The phenomenon made one more appearance—the last—before
its character, its field of action rather, altered.
He was reading a book when the print became now large,
now small; it blurred, grew remote and tiny, then so huge
that a single word, a letter even, filled the whole page. He
felt as if someone were playing optical tricks with the
mechanism of his eyes, trying first one, then another focus.
More curious still, the meaning of the words themselves
became uncertain; he did not understand them any more;
the sentences lost their meaning, as though he read a
strange language, or a language little known. The flash
came then—someone was using his eyes—someone else was
looking through them.
No, it was not his brother. The idea was preposterous
in any case. Yet he shivered again, as when he heard the
walking wind, for an uncanny conviction came over him
that it was someone who did not understand eyes but was
manipulating their mechanism experimentally. With the
conviction came also this: that, while not his brother, it
was someone connected with his brother.
Here, moreover, was an explanation of sorts, for if the
supernatural existed—he had never troubled his head about
it—he could accept this odd business as a manifestation,
and leave it at that. He did so, and his mind was eased.
This was his attitude: “The supernatural may exist. Why
not? We cannot know. But we can watch.” His eyes and
brain, at any rate, were proved in good condition.
He watched. No change of focus, no magnifying or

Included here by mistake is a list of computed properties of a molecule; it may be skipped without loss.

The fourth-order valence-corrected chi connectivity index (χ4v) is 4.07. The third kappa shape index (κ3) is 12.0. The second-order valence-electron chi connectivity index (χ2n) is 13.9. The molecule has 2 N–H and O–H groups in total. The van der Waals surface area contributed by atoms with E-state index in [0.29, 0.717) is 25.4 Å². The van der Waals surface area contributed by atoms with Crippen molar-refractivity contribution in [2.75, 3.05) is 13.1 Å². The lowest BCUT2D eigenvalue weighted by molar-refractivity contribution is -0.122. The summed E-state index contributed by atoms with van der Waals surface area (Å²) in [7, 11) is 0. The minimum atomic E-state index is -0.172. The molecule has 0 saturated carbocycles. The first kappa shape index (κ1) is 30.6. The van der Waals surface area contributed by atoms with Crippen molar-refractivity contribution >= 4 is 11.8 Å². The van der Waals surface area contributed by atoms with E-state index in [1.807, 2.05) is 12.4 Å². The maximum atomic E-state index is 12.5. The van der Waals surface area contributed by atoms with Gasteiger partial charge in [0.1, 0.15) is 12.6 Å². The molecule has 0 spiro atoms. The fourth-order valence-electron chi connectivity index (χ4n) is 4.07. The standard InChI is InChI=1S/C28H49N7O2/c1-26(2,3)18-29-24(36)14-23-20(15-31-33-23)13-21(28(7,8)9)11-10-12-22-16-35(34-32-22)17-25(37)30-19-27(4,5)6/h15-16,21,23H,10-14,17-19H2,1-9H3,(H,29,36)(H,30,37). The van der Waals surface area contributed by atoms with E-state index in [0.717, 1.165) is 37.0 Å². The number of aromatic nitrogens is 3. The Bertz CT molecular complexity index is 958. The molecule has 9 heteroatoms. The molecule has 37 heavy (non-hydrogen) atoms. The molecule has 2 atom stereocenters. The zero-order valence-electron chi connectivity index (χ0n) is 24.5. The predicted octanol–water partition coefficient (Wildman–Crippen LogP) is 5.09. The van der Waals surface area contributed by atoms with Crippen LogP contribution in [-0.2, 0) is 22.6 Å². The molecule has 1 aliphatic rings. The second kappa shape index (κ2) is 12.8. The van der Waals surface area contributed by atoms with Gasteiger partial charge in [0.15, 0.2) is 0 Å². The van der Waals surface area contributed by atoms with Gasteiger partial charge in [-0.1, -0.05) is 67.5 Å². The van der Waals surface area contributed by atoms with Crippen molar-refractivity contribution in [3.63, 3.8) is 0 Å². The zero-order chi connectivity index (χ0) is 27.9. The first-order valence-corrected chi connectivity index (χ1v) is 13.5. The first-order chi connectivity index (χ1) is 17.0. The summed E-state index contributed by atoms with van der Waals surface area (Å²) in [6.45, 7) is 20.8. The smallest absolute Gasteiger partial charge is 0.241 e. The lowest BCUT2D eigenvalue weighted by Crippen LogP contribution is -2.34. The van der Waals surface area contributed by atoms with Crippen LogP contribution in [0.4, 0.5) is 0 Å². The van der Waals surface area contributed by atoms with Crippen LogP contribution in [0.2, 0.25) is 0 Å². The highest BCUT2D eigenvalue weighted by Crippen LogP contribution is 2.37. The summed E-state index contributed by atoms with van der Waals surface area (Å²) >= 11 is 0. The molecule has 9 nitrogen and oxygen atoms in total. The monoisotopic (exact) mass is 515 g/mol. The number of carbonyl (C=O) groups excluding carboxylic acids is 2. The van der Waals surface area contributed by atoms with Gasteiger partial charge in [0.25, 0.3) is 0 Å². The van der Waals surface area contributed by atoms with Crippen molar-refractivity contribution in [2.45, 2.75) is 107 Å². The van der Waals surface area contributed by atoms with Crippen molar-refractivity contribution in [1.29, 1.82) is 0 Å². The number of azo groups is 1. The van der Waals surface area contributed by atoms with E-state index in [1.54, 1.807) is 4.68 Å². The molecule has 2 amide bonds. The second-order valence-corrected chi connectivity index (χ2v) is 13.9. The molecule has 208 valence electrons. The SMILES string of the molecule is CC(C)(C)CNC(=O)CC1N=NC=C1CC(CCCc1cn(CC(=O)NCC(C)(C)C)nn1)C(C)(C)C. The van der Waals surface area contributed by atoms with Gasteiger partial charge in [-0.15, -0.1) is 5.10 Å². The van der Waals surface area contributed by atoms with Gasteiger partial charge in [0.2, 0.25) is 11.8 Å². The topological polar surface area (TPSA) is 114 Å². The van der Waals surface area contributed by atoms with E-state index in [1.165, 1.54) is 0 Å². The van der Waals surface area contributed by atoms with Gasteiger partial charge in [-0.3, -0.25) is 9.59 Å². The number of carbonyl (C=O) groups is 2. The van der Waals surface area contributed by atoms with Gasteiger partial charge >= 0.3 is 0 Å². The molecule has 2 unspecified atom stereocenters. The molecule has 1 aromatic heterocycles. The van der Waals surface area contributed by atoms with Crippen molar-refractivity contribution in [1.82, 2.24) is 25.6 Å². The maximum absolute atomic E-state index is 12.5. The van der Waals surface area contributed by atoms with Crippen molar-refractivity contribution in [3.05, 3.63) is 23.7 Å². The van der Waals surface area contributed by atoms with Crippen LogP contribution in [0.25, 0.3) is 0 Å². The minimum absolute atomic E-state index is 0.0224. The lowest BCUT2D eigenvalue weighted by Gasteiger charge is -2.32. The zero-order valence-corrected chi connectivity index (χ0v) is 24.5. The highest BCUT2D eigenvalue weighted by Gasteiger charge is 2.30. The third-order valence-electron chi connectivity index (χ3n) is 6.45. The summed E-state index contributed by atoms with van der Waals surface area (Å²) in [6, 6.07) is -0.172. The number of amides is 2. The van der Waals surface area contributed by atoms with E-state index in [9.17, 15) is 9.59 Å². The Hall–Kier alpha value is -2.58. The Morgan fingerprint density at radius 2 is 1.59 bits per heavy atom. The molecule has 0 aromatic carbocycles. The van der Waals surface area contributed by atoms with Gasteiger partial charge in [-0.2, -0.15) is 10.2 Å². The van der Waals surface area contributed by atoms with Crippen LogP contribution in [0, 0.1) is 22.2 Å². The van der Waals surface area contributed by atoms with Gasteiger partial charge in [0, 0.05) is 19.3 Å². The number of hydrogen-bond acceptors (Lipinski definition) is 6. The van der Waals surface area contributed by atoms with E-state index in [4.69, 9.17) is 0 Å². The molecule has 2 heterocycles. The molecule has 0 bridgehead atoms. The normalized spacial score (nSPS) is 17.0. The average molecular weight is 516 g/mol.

diminishing, came again. For some weeks he noticed nothing
unusual of any kind, except that his mind often filled
now with Eastern pictures. Their sudden irruption caught
his attention, but no more than that; they were sometimes
blurred and sometimes vivid; he had never been in the
East; he attributed them to his constant thinking of his
brother, missing in Mesopotamia these six months. Photographs
in magazines and newspapers explained the rest.
Yet the persistence of the pictures puzzled him: tents beneath
hot cloudless skies, palms, a stretch of desert, dry
watercourses, camels, a mosque, a minaret—typical
snatches of this kind flashed into his mind with a sense of
faint familiarity often. He knew, again, the return of a
fugitive memory he could not seize.... He kept a note of
the dates, all of them subsequent to the day he read his
brother’s fate in the official Roll of Honour: “Believed
missing; now killed.” Only when the original phenomenon
returned, but in its altered form, did he stop the practice.
The change then affected his life too fundamentally to